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Friday, 12 October, 2001, 10:35 GMT 11:35 UK
New York's nightmare, through a lens
Here is New York
The exhibition is now so popular, there is a one-week wait for ordered prints
Ryan Dilley

The World Trade Center attacks and the horrific aftermath have been captured in countless photographs. New Yorkers are now flocking to an exhibition of images close to "Ground Zero".

While the air strikes on Afghanistan have only been seen by Americans as shaky images of distant flashes seen though the green murk of a night vision camera, the WTC tragedy which prompted this military response has been photographed and filmed from every conceivable angle.

"It is the most photographed and witnessed tragedy in history," says Charles Traub, one of those behind an exhibition which is bringing together professional and amateur pictures of the 11 September attack.

Sherry Silver holds up a print
Sherry Silver: "I don't know what I'm going to do with it"
On a street where the taint of smoke from "Ground Zero" is still strong in the air, the Here is New York exhibition is the only retailer doing a roaring trade.

"We set up at 116 Prince Street two weeks ago and we've had crowds from day one. We're seeing 2,200 people a day, maybe more," says Mr Traub.

The show is being called "a democracy of photographs". Inside, images familiar from the front pages of newspapers and the covers of magazines sit beside those snapped on the cheapest of throwaway cameras.

"We've had pictures brought in by fire-fighters, rescue workers, volunteers and high school kids as well as those donated by professionals," says Mr Traub.

Inside the exhibition
Images are by amateurs and professionals alike
So far the tally of photographs submitted exceeds 2,000 and shows no sign of slowing.

"I think people bring in their pictures because they want to bear witness. To say: 'I saw this. I witnessed it and I stand in testament to how dastardly an act it was.'"

Once submitted, the photos are scanned into a computer. Volunteers then crop and digitally clean up the images so they can be shown off at their best. Copies are sold to the public at $25 each, with the proceeds going to charity.

Image overload

Mitch Parnes - himself a professional photographer - mans one of the computers. "The actual images themselves are pretty disturbing. I try to distance myself from the subject matter as I'm working. It's not like I'm a fire-fighter down there. I'm just trying to do what I can to help."

I'll put it in a scrapbook for when we have children

Deb Walter
Another volunteer agrees. "However harrowing spending all day with the images is, staying at home near the site is far worse."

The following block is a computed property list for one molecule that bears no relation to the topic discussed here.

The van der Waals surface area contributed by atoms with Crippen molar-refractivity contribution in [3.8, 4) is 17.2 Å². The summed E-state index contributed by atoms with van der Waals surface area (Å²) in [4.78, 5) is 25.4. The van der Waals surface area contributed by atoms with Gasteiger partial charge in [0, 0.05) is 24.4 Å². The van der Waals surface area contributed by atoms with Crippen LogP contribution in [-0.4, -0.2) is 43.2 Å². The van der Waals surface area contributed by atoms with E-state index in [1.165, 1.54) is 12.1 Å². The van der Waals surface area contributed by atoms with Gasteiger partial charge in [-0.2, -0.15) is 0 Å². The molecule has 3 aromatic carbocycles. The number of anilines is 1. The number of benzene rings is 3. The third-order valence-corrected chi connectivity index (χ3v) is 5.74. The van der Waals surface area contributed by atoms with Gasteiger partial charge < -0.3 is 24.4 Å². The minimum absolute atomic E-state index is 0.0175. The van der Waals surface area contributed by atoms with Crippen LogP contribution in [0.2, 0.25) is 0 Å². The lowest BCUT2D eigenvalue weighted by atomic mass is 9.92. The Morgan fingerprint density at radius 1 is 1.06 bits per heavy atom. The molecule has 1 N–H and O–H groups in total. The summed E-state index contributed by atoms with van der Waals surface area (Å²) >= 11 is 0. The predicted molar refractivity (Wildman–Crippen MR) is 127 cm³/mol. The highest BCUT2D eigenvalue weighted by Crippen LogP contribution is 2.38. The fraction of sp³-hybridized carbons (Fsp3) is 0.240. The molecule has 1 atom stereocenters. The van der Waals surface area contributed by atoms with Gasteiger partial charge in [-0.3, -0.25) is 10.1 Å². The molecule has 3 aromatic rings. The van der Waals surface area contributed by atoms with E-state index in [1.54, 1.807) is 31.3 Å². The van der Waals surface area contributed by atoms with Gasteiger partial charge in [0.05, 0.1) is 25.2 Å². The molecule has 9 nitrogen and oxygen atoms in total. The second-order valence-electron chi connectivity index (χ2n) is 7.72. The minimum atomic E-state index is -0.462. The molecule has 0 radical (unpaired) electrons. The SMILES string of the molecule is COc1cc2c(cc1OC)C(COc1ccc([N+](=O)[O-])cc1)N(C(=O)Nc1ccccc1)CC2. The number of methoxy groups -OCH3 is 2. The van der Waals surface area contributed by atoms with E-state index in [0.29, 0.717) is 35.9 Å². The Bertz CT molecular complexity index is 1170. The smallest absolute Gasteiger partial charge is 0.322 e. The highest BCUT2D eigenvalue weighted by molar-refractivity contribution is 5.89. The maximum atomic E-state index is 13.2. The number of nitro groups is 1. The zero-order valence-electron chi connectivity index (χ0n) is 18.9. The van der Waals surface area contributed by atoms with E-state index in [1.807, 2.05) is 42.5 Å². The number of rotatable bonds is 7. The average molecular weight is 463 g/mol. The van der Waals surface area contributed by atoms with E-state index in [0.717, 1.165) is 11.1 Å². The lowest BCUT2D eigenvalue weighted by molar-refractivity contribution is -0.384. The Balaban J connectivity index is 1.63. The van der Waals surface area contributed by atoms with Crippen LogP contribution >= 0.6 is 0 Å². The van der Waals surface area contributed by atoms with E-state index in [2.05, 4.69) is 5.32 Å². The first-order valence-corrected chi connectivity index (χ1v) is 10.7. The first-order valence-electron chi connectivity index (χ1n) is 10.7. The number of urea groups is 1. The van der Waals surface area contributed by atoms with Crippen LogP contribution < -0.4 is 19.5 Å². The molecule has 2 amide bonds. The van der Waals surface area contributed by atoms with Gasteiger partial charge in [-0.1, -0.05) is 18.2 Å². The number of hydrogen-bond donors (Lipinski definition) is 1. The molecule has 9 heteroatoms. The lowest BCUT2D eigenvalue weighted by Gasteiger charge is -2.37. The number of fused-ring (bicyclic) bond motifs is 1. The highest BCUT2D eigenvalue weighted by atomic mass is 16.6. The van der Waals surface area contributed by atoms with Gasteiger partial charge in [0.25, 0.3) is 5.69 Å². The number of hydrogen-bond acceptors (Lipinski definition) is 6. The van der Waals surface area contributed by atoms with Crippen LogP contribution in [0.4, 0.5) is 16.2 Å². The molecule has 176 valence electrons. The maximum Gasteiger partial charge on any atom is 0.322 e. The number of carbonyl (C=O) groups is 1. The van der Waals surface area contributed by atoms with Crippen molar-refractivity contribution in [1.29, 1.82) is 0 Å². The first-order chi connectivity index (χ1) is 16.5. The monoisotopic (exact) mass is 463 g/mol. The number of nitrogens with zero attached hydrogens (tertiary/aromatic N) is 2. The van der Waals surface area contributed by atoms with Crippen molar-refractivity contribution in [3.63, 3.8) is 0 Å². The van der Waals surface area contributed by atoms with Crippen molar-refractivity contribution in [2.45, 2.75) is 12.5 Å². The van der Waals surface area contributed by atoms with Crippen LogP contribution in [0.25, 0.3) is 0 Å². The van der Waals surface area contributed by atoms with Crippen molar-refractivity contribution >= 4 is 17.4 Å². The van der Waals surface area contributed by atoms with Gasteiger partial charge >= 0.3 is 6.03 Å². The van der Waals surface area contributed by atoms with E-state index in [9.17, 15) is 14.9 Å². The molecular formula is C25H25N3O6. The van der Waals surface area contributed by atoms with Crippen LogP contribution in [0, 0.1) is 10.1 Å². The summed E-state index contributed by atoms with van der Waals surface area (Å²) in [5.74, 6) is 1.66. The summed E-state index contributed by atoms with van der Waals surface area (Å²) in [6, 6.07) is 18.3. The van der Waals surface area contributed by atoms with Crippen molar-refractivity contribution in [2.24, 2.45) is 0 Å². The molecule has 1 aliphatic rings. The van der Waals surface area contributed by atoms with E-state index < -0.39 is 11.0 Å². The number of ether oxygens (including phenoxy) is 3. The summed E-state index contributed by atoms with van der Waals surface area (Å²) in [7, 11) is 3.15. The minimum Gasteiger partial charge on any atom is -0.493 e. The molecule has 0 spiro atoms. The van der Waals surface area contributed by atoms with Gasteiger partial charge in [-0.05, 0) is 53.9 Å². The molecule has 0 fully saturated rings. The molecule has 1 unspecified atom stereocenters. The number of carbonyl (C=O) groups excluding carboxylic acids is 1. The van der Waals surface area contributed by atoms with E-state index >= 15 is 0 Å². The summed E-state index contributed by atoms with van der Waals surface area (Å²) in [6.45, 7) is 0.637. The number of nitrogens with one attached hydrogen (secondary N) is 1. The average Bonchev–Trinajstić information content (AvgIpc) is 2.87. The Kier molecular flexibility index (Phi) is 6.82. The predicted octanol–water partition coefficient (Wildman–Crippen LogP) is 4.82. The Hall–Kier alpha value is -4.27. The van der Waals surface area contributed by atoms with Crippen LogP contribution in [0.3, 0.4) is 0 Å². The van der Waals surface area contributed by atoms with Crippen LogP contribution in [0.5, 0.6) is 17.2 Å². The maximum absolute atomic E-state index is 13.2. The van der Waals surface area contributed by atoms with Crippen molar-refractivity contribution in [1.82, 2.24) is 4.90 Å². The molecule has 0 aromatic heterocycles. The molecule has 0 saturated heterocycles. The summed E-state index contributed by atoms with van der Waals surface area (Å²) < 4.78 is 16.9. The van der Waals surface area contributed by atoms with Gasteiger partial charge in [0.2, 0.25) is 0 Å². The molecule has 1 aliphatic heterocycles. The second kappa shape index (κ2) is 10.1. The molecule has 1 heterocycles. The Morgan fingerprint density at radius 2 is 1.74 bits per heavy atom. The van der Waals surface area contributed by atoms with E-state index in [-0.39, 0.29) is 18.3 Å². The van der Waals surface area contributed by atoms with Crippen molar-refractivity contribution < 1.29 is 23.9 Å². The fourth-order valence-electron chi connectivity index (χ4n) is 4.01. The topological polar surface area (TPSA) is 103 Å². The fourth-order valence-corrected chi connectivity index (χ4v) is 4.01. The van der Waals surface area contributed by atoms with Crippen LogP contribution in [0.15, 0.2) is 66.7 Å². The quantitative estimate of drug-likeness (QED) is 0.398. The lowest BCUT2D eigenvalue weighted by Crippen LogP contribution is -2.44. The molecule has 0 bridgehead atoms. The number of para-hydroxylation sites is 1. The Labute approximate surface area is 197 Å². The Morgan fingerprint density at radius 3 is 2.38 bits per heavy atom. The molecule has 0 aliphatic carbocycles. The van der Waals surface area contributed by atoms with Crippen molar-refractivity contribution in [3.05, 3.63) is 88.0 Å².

With the media saturated by images of the shattered towers, bloodied and dust-caked survivors and exhausted rescuers, it seems strange that New Yorkers should want to expose themselves to anymore representations of the horror.

Mr Traub suspects many visitors come because they still have not come to terms with the sights of 11 September.

"They want to make sure they really saw what they saw because the event was so incomprehensible. I also think the cumulative effect of seeing all these images in one place has a greater impact than seeing any single picture."

Rudy Giuliani
Mayor Giuliani: Gave the 'ok' for cameras
The issue of photography has been a divisive one in the wake of the attacks. Police officers have confiscated many cameras from the "shutterbugs" who flocked to "Ground Zero" before Mayor Rudy Giuliani reiterated that photography was perfectly lawful outside the cordon, with an air suggesting such activities were not the highest form of human endeavour.

Volunteer saleswoman Annie Shapiro thinks the exhibition offers people a "respectful way to own a piece of that day. But still when people come in they seem to be split between excitement and trepidation about buying pictures".

She points out the most popular pictures: a still life of a teapot, cups and saucers layered in ash from the collapsed WTC; a man rushing through the clouds of dust; and the so-called Towers of Light, a mock-up of a proposed memorial where columns of light fill the void left by the twin towers.

Help to explain

Deb Walter has just ordered a copy of the Towers of Light. "I was serving food to workers down there at night and I remember the floodlights. The glow seemed to sum up the spirit of the people there. That's why this picture just stopped me in my tracks."

Gallery wall
Pictures are scanned in and displayed
Ms Walter also selected a picture of the twisted debris topped with a Star and Stripes flag.

"It's not the destruction, it's the flag that attracted me, the symbol of patriotism. I'll put it in a scrapbook for when we have children. I think the image will help me explain the bad and the good of that day."

Clutching her newly-bought picture, Sherry Silver says her selection was guided by a desire to find a single image that summed up the destruction. She holds out a photo in which the remnants of the WTC look like the skin of a peeled banana.

"I don't know what I'm going to do with it. I'm not going to frame it. I suppose I'll just have it to say: 'Remember when?'"

Because of demand, there is currently a one-week wait between ordering and picking up pictures.

"Since I came last week there are so many more pictures to choose from. But now I can't look at them," says Ms Silver. "I'm not going to put myself through that torture again."

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